3 Comments

  1. This surely hits home!!! Been getting emails from amazon.com saying my order is ready to ship, only trouble is I haven’t ordered anything. Got a phone call the other day from a guy saying my PC needed fixing and wanted access to my PC. We live in a very different world since the internet age.

  2. Good day Jim. Seems the best way to help avoid phishing scams is by not supplying your email address to these services. This should also work for mobiles and land lines, as they must provide you with a valid call back number which you can verify.

    The panic they provide is what generates their business. They rely on the a certain percentage of people who just click, click, click …. without taking a breath and thinking.

    I can remember my first banking email scam. It was from an American bank informing me my account was compromised. I was amused a bank I had no dealing with sending me information. So I supplied bogus information to that link, and informed the security section of that bank of the fraud.

    Today, should I be silly enough to click onto a phishing scam link, my protection software automatically warns me and blocks my attempt. Progress indeed.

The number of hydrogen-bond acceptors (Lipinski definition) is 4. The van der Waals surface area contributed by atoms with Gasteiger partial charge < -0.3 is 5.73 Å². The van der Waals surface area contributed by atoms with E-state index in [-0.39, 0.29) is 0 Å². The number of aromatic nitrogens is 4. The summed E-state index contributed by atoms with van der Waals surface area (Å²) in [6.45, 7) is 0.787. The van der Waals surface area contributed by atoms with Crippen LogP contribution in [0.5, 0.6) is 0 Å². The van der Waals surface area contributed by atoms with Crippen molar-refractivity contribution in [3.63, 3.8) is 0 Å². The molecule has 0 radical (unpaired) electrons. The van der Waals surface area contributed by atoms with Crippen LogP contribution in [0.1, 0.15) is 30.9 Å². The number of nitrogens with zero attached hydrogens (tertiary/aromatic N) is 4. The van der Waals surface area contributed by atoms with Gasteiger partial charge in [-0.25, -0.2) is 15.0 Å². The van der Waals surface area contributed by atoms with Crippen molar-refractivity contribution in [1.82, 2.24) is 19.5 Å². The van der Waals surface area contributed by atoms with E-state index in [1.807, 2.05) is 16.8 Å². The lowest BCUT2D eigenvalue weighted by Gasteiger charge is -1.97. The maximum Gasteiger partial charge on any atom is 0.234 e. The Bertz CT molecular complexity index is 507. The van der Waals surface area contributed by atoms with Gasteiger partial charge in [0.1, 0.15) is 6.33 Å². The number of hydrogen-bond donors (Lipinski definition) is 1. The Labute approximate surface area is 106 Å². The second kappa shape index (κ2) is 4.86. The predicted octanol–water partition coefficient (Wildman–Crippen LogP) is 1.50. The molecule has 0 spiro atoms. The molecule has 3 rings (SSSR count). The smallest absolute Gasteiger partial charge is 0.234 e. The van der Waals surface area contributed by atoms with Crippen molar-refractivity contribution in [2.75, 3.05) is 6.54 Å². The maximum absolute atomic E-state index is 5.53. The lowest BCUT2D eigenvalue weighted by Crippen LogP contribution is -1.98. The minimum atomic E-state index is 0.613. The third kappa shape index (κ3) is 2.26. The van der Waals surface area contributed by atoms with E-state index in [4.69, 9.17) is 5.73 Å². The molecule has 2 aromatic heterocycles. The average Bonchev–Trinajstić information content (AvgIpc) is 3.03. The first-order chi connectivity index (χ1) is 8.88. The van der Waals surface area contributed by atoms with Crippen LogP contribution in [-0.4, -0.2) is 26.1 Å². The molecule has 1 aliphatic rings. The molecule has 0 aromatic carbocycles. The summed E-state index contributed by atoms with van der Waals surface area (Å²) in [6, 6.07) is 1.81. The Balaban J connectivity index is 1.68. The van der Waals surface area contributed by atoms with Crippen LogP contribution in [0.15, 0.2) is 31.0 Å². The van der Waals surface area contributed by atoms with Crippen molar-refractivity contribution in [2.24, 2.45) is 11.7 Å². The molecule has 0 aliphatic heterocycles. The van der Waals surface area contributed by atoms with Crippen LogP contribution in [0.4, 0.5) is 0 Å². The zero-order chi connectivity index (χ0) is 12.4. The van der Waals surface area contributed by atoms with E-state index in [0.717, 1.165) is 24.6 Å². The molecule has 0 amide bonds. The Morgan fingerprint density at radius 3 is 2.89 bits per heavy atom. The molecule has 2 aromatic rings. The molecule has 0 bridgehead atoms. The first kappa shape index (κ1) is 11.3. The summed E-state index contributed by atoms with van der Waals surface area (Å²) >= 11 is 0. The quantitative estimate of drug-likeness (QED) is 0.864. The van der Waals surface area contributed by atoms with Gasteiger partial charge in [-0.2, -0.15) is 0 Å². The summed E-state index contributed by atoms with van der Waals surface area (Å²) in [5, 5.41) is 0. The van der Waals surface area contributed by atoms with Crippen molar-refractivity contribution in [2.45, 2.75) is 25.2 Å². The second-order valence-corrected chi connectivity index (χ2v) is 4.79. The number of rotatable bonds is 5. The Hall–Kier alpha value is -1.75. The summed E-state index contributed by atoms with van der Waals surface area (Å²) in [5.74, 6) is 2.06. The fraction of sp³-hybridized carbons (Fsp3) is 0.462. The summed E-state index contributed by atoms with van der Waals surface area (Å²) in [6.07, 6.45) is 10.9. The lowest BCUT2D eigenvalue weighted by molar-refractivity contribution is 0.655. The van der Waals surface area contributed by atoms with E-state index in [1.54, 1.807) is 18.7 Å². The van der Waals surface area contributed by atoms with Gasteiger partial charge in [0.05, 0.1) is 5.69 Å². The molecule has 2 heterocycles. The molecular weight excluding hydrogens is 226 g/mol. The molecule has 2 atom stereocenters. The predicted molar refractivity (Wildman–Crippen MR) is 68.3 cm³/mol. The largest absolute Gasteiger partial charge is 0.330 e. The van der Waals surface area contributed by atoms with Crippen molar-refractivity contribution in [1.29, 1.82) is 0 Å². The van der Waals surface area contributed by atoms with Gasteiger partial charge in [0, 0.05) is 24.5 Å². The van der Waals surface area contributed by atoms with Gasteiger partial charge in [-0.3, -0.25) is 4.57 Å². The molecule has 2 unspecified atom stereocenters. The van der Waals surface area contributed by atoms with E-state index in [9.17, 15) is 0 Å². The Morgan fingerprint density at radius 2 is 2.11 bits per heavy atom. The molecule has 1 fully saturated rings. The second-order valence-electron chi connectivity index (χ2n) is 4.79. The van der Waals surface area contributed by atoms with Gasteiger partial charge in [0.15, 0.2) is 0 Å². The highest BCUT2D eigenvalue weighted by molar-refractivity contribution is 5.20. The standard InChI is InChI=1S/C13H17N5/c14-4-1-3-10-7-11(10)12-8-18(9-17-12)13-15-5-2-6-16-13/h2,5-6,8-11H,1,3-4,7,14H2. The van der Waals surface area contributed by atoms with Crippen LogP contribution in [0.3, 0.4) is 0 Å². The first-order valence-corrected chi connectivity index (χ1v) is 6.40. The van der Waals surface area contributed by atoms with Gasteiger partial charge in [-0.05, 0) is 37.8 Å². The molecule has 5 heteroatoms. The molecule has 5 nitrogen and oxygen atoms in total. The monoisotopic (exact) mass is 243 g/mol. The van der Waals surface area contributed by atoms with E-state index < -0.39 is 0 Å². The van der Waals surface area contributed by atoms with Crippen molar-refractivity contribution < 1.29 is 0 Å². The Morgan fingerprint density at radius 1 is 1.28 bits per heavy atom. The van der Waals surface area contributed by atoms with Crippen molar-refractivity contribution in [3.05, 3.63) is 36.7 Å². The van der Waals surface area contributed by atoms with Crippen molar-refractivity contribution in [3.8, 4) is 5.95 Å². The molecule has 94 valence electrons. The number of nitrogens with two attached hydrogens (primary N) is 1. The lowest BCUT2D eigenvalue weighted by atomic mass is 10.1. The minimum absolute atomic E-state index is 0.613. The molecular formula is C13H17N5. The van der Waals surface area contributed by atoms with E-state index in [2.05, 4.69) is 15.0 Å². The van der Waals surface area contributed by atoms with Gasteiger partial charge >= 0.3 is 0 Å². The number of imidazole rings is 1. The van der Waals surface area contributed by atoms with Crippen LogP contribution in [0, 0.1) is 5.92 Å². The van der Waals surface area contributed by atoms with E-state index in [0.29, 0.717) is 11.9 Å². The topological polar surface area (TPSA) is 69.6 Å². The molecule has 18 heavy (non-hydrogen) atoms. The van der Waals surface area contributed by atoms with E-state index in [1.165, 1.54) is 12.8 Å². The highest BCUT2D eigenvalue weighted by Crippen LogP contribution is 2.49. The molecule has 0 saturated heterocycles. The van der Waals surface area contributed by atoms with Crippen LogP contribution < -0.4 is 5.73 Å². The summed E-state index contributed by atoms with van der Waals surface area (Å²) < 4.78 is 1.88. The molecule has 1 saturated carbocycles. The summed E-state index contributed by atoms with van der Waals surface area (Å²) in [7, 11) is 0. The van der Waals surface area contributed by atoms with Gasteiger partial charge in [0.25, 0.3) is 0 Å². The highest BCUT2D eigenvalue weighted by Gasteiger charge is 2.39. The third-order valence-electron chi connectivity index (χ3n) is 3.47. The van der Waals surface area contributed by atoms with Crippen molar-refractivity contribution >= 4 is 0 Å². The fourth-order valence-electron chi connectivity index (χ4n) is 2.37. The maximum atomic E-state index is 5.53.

My two cents when faced with panic message is to breath first, think, and refrain from clicking. Contact the institution via secure means to obtain information if there was indeed a threat, Mindblower!

  3. I’ve had more than a few calls from “Microsoft Support” over the years. Depending on my mood I :
    1. Inform them I don’t have a computer which throws them off script for some reason.
    2. Play along with their instructions without actually doing anything. This can be amusing at times while they try to figure out what’s wrong. Especially when they ask leading questions.
    3. Just say “No, you’re not.” and hang up.